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Celebrating the leadership, vision, tenacity, and love of community shared by the recipients of the Great Living Cincinnatian Award, presented annually by the Cincinnati USA Regional Chamber since 1967.
1894 – 1981
Frederick V. Geier shaped Cincinnati Milacron into an industry leader by stressing research and product development.
Geier joined his father’s cornpany when he was 22 and the firm was still called Cincinnati Milling Machine Co. Under his direction, the firm established in 1926 a basic-research department to study chip formation and cutting mechanisms. In 1934, when Geier became coresident, the firm began building machine tools in Western Europe. Geier stressed expansion of the company’s product line through internal development instead of the acquisition of other companies. Geier remained president until 1958 and remained active in the firm until 1976.
The firm’s 1970 decision to change its name to Cincinnati Milacron, to reflect a broad product line that included more than just milling machines, is a tribute to Geier’s leadership and vision for the company.
Geier served a great many companies and institutions in his lifetime. He was a director of Armco Steel, Procter & Gamble, the Central Trust Co., the Union Central Life Insurance Co., McCurdy Co., and Little Miami Railroad Co.
He was a trustee of the Heritage Foundation in Deerfield, Mass., president (1942-47) of the Hermann Schneider Foundation; president (1946-48) of the CDC, and of the Children’s Home; honorary trustee of the Berkshire School, Sheffield, chairman of the board of the Cincinnati Museum of Natural History ( 1957 -63), past vice-chairman of the Business Advisory Council, Department of Commerce; director of the Cincinnati Post, president ( 1944-45) of the American Ordnance Association, director of Ohio Mechanics Institute, member of the Economic Cooperation Administration, the Industrial Advisory Committee, the executive committee of the Machine and Allied Products Institute; chairman (1943-48) of the Cincinnati Committee for Economic Development, consultant to Foreign Economic Administration in 1945, assistant chief of Cincinnati Ordnance District (1938-40), president of the National Machine Tool Builders Association, president (1943) of the Cincinnatus Association, member Engineering Society, and associate member of the American Society of Mechanical Engineers.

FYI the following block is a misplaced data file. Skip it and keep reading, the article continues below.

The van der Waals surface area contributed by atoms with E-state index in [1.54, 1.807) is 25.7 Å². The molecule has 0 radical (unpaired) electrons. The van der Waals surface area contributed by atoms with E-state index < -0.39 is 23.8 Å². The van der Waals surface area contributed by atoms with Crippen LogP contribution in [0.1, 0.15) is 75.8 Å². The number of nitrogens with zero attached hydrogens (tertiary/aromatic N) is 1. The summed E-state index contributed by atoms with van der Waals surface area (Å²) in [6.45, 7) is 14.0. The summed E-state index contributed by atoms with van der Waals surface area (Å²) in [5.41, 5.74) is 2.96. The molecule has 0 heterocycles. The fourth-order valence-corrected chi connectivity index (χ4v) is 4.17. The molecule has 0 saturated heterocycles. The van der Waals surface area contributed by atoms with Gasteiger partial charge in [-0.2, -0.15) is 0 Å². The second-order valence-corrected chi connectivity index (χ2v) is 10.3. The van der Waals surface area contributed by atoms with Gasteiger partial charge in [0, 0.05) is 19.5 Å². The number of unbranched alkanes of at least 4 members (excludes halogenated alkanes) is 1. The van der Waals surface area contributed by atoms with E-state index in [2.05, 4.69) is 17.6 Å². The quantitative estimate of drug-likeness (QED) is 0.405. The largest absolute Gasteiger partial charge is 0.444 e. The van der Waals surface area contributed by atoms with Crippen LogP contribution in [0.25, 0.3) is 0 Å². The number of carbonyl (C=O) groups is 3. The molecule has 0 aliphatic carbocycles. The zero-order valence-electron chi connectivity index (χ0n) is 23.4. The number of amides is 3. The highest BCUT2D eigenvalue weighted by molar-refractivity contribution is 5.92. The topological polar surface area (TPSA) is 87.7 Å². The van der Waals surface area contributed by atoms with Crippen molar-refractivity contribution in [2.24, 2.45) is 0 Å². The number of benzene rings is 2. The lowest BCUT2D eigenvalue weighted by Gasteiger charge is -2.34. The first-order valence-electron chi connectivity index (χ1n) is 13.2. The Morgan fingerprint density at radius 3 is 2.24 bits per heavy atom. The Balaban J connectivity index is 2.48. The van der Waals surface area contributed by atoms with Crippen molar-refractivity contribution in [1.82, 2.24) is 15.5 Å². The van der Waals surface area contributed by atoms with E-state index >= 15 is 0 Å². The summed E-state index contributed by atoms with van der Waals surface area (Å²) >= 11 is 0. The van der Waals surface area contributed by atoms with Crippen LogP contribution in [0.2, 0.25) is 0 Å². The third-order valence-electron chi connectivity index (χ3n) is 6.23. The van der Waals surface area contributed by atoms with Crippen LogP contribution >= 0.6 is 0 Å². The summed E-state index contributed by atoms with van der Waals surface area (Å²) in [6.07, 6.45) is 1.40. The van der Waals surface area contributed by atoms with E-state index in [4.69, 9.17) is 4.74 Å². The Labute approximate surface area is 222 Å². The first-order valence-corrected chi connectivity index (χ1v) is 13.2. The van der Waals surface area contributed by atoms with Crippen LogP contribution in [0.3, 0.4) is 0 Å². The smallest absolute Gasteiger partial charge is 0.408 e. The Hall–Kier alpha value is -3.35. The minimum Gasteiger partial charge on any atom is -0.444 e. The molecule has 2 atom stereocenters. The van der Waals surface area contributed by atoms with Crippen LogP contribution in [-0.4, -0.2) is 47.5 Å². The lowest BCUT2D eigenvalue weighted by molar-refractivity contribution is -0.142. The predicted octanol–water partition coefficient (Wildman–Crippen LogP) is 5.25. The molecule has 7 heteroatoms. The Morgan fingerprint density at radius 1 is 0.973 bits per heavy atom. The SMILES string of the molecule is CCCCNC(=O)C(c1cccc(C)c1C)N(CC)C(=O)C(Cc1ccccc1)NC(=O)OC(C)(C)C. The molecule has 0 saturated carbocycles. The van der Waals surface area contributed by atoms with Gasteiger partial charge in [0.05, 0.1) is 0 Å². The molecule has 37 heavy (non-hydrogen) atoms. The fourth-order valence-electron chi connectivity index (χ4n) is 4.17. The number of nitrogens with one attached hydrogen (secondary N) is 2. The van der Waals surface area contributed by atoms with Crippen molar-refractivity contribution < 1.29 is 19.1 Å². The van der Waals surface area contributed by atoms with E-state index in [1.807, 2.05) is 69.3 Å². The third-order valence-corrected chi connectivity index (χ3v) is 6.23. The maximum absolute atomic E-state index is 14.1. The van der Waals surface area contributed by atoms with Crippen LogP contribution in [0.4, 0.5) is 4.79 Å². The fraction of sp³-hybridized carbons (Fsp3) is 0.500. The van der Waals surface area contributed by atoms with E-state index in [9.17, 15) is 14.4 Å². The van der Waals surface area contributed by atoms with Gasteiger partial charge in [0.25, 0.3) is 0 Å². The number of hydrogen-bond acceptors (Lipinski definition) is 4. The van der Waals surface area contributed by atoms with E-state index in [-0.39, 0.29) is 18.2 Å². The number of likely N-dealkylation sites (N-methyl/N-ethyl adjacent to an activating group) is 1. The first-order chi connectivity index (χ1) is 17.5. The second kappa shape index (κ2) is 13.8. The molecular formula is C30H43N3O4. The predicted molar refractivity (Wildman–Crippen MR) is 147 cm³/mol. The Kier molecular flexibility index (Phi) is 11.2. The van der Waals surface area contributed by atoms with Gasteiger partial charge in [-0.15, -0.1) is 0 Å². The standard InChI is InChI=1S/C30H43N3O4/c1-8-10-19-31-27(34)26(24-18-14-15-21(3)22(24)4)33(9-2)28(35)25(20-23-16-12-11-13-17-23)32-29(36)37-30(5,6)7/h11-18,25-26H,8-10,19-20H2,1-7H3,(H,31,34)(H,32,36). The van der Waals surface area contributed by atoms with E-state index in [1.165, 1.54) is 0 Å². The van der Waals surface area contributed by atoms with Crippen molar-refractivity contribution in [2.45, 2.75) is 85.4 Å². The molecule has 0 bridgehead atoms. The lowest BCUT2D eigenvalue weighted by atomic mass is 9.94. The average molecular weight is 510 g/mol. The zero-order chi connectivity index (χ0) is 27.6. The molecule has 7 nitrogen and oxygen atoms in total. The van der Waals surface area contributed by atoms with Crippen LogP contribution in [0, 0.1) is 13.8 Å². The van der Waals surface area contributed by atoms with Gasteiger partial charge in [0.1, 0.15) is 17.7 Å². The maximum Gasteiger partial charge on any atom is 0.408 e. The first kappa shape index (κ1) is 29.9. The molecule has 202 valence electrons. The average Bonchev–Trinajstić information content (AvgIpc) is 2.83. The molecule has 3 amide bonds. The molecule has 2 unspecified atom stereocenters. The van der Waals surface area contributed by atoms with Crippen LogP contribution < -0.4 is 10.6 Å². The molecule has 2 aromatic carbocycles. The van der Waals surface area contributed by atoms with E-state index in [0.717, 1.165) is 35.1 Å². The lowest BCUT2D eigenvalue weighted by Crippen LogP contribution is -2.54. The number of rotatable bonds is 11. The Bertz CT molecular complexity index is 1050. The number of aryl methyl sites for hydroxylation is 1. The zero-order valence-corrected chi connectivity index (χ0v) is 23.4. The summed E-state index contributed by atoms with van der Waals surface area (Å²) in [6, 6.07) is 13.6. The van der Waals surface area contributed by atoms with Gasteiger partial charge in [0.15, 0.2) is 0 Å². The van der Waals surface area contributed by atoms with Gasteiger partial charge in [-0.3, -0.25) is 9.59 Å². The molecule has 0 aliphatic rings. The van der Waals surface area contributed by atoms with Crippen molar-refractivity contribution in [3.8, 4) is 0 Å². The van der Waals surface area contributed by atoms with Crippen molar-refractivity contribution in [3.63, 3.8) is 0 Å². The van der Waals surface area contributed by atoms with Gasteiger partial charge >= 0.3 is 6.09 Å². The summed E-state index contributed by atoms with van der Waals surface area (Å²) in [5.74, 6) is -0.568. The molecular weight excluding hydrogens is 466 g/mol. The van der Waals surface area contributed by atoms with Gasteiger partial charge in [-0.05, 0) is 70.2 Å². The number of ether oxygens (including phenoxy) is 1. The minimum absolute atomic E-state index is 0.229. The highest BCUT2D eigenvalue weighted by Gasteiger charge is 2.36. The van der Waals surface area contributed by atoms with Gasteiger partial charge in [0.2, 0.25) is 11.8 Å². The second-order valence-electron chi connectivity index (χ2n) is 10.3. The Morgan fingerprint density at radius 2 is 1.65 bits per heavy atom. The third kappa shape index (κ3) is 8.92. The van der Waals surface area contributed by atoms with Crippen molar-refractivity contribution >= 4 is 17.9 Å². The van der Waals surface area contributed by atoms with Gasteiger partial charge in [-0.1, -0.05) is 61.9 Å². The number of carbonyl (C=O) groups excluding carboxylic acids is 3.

He was also one of the founders of the Camargo Club in Indian Hill, and president of the Commercial Club in 1945.
Recipients are selected from candidates by the Cincinnati Chamber’s senior council based on the following criteria: – Community service – Business and civic attainment on a local, state and national or international level – Leadership – Awareness of the needs of others – Distinctive accomplishments that have brought favorable attention to their community, institution or organization